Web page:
The Fifth Circuit remanded the case back to the district court in upstate Louisiana. Well, remarkably, that same Louisiana U.S. district court granted summary judgment, again. See the second Fifth Circuit decision overturning summary judgment here. In the second appeal in Johnson v. Maestri-Murrell Property Management, LLC, the Fifth Circuit faulted the lower court for not following its remand order. That is judge-speak for the district court judge messed up big time. 

One error cited by the appellate court was the lower court again did not acknowledge the direct evidence of discrimination. Direct evidence is that evidence which shows discriminatory bias without need of any inference. When management said they would not hire a black manager, that is direct evidence of discrimination. It is one thing for a district court to reach that result. It is entirely different when a lower court disregards the appellate court's finding that the evidence was direct. That omission by the lower court suggests the lower court is following some agenda other than routine respect of precedent. 

Like the plaintiff in Johnson, I have to question the impartiality of the district judge in this matter. He seems to have pre-determined views of the merits of Ms. Johnson's lawsuit. I find it unfortunate that this Fifth Circuit decision will not be published.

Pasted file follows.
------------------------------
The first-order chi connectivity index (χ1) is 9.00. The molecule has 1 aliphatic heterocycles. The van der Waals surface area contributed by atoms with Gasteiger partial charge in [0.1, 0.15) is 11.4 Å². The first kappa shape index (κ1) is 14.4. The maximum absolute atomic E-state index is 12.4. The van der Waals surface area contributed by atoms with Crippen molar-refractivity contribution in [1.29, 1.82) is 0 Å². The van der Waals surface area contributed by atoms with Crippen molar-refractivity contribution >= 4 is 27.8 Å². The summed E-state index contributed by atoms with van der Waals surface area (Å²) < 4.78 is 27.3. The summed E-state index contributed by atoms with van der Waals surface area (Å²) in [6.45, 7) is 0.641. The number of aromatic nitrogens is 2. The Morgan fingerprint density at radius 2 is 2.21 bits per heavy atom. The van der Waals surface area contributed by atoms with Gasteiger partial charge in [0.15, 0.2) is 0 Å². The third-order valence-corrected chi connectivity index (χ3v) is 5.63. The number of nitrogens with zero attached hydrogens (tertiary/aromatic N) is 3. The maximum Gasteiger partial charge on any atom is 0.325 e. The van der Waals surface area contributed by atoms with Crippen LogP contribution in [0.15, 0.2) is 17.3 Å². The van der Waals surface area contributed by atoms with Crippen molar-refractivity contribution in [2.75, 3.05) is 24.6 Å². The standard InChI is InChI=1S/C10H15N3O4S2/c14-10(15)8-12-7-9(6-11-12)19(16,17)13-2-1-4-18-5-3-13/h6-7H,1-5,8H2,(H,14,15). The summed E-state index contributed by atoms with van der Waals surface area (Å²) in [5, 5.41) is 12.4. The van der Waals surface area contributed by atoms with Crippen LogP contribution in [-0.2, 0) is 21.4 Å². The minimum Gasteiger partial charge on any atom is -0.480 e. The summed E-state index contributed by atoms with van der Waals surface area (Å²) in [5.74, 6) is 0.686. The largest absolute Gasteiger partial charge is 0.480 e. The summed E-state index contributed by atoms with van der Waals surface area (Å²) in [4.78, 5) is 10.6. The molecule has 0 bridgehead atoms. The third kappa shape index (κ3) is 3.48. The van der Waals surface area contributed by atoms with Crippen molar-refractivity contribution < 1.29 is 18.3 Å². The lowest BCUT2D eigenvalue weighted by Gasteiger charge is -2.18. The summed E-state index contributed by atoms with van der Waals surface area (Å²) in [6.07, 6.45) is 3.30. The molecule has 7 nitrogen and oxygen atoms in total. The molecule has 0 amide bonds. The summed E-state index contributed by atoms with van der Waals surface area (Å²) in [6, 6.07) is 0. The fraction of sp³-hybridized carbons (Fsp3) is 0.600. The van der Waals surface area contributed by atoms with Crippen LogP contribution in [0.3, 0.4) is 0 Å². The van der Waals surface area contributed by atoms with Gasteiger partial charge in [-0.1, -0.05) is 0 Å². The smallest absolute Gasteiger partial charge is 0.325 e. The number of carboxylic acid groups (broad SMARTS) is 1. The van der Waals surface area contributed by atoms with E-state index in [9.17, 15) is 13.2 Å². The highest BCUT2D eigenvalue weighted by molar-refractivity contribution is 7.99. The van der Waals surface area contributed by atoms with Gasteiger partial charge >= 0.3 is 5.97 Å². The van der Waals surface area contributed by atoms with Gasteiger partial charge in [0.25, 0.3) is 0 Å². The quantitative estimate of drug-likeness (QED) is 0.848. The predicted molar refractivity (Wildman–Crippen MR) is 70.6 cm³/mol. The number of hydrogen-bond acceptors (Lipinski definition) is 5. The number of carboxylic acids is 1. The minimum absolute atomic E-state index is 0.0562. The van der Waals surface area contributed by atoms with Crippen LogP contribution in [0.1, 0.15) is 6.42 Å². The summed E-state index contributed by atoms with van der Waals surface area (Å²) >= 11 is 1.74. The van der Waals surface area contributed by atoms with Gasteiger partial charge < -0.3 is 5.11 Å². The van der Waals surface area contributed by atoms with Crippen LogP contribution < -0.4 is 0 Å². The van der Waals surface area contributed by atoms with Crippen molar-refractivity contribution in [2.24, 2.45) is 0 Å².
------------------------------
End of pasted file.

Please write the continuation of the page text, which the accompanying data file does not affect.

Buddies Wherever I Go

I am an Iraq veteran. I served in Iraq from 2005 to 2006. Some 140,000 other brothers and sisters served in Iraq with me. I am told there were some 1.5 million total who served in Iraq. Wherever I go, I find a bond with fellow Iraq and Afghanistan vets. We share the bond of having pledged our lives to each other.

When I was in Iraq, I would travel by ground convoy or by helicopter, whichever was available. On Many helicopter taxis, I could not help but notice that I was traveling with some 10-12 soldiers completely unknown to me, but for whom, in a pinch, I would lay down my life. Those days have not entirely ended. When I ask a bartender for "military discount," he apologizes, even though we have never met and I am 1000 miles from home. The bartender assures me he will give me a free beer on the next round. I do not know the bartender anymore than I knew those nameless folks with whom I once shared a helicopter ride. But, he served in Iraq. We trade stories about the heat. 

Even now, years later, I would risk much for a bartender I had just met. He is not just a bartender. He represents my buddies, the folks I knew so well for 18 months. He represents the buddies I lost to an IED or an indirect round. People lament the veterans at Memorial Day and appreciate our service on Veteran's Day. But, will they ever appreciate the singular experience of risking everything for the brother on your right, or the sister on your left?